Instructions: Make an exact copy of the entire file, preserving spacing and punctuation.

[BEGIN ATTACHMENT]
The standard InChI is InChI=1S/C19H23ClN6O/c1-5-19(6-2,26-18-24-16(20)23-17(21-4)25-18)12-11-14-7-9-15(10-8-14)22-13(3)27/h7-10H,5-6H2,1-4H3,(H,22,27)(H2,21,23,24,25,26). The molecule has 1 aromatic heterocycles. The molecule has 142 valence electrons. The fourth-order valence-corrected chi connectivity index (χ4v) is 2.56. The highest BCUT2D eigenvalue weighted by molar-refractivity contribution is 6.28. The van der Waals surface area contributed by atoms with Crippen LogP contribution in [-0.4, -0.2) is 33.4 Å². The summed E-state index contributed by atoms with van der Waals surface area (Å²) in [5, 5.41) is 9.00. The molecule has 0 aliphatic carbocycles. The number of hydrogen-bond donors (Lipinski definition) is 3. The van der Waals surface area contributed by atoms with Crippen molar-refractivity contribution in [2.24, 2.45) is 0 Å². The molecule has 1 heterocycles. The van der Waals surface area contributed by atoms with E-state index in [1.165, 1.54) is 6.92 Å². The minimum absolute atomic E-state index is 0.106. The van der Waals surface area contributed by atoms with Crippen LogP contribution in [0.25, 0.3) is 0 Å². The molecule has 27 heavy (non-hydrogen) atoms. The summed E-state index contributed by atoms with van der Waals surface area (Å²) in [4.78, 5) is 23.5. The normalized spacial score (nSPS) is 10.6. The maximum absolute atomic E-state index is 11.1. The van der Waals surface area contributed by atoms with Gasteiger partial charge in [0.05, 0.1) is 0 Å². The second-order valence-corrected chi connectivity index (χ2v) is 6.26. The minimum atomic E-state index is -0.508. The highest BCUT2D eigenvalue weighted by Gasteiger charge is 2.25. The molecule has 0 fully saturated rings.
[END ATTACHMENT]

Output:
The standard InChI is InChI=1S/C19H23ClN6O/c1-5-19(6-2,26-18-24-16(20)23-17(21-4)25-18)12-11-14-7-9-15(10-8-14)22-13(3)27/h7-10H,5-6H2,1-4H3,(H,22,27)(H2,21,23,24,25,26). The molecule has 1 aromatic heterocycles. The molecule has 142 valence electrons. The fourth-order valence-corrected chi connectivity index (χ4v) is 2.56. The highest BCUT2D eigenvalue weighted by molar-refractivity contribution is 6.28. The van der Waals surface area contributed by atoms with Crippen LogP contribution in [-0.4, -0.2) is 33.4 Å². The summed E-state index contributed by atoms with van der Waals surface area (Å²) in [5, 5.41) is 9.00. The molecule has 0 aliphatic carbocycles. The number of hydrogen-bond donors (Lipinski definition) is 3. The van der Waals surface area contributed by atoms with Crippen molar-refractivity contribution in [2.24, 2.45) is 0 Å². The molecule has 1 heterocycles. The van der Waals surface area contributed by atoms with E-state index in [1.165, 1.54) is 6.92 Å². The minimum absolute atomic E-state index is 0.106. The van der Waals surface area contributed by atoms with Crippen LogP contribution in [0.25, 0.3) is 0 Å². The molecule has 27 heavy (non-hydrogen) atoms. The summed E-state index contributed by atoms with van der Waals surface area (Å²) in [4.78, 5) is 23.5. The normalized spacial score (nSPS) is 10.6. The maximum absolute atomic E-state index is 11.1. The van der Waals surface area contributed by atoms with Gasteiger partial charge in [0.05, 0.1) is 0 Å². The second-order valence-corrected chi connectivity index (χ2v) is 6.26. The minimum atomic E-state index is -0.508. The highest BCUT2D eigenvalue weighted by Gasteiger charge is 2.25. The molecule has 0 fully saturated rings.